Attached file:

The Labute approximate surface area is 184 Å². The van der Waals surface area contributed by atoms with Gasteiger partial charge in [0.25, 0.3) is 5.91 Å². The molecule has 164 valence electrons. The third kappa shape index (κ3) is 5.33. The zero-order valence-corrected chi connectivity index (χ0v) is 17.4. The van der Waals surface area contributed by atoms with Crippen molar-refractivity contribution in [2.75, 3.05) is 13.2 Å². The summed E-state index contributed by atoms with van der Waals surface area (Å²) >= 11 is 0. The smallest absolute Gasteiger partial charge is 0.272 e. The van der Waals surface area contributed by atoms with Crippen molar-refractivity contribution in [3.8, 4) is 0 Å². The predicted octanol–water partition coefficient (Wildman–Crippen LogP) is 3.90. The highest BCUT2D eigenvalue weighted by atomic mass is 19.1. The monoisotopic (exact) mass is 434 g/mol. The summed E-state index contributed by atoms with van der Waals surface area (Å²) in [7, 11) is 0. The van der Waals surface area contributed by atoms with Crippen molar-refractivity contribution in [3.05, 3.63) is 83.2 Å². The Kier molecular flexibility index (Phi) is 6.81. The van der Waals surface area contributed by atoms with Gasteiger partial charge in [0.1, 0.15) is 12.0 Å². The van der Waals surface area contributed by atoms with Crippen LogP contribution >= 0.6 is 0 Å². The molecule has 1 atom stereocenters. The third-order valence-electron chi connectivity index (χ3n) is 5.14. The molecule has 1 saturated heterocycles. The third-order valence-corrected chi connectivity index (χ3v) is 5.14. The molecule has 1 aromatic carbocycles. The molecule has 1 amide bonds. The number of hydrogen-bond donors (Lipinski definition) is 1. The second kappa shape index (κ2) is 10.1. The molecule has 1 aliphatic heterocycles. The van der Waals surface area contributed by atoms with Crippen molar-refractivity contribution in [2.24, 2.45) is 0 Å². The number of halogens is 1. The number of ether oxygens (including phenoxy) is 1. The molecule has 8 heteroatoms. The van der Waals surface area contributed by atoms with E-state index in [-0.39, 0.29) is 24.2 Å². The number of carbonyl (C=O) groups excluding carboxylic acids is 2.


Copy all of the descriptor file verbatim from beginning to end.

The Labute approximate surface area is 184 Å². The van der Waals surface area contributed by atoms with Gasteiger partial charge in [0.25, 0.3) is 5.91 Å². The molecule has 164 valence electrons. The third kappa shape index (κ3) is 5.33. The zero-order valence-corrected chi connectivity index (χ0v) is 17.4. The van der Waals surface area contributed by atoms with Crippen molar-refractivity contribution in [2.75, 3.05) is 13.2 Å². The summed E-state index contributed by atoms with van der Waals surface area (Å²) >= 11 is 0. The smallest absolute Gasteiger partial charge is 0.272 e. The van der Waals surface area contributed by atoms with Crippen molar-refractivity contribution in [3.8, 4) is 0 Å². The predicted octanol–water partition coefficient (Wildman–Crippen LogP) is 3.90. The highest BCUT2D eigenvalue weighted by atomic mass is 19.1. The monoisotopic (exact) mass is 434 g/mol. The summed E-state index contributed by atoms with van der Waals surface area (Å²) in [7, 11) is 0. The van der Waals surface area contributed by atoms with Crippen molar-refractivity contribution in [3.05, 3.63) is 83.2 Å². The Kier molecular flexibility index (Phi) is 6.81. The van der Waals surface area contributed by atoms with Gasteiger partial charge in [0.1, 0.15) is 12.0 Å². The van der Waals surface area contributed by atoms with Crippen LogP contribution >= 0.6 is 0 Å². The molecule has 1 atom stereocenters. The third-order valence-electron chi connectivity index (χ3n) is 5.14. The molecule has 1 saturated heterocycles. The third-order valence-corrected chi connectivity index (χ3v) is 5.14. The molecule has 1 aromatic carbocycles. The molecule has 1 amide bonds. The number of hydrogen-bond donors (Lipinski definition) is 1. The second kappa shape index (κ2) is 10.1. The molecule has 1 aliphatic heterocycles. The van der Waals surface area contributed by atoms with Crippen molar-refractivity contribution in [2.24, 2.45) is 0 Å². The number of halogens is 1. The number of ether oxygens (including phenoxy) is 1. The molecule has 8 heteroatoms. The van der Waals surface area contributed by atoms with E-state index in [-0.39, 0.29) is 24.2 Å². The number of carbonyl (C=O) groups excluding carboxylic acids is 2.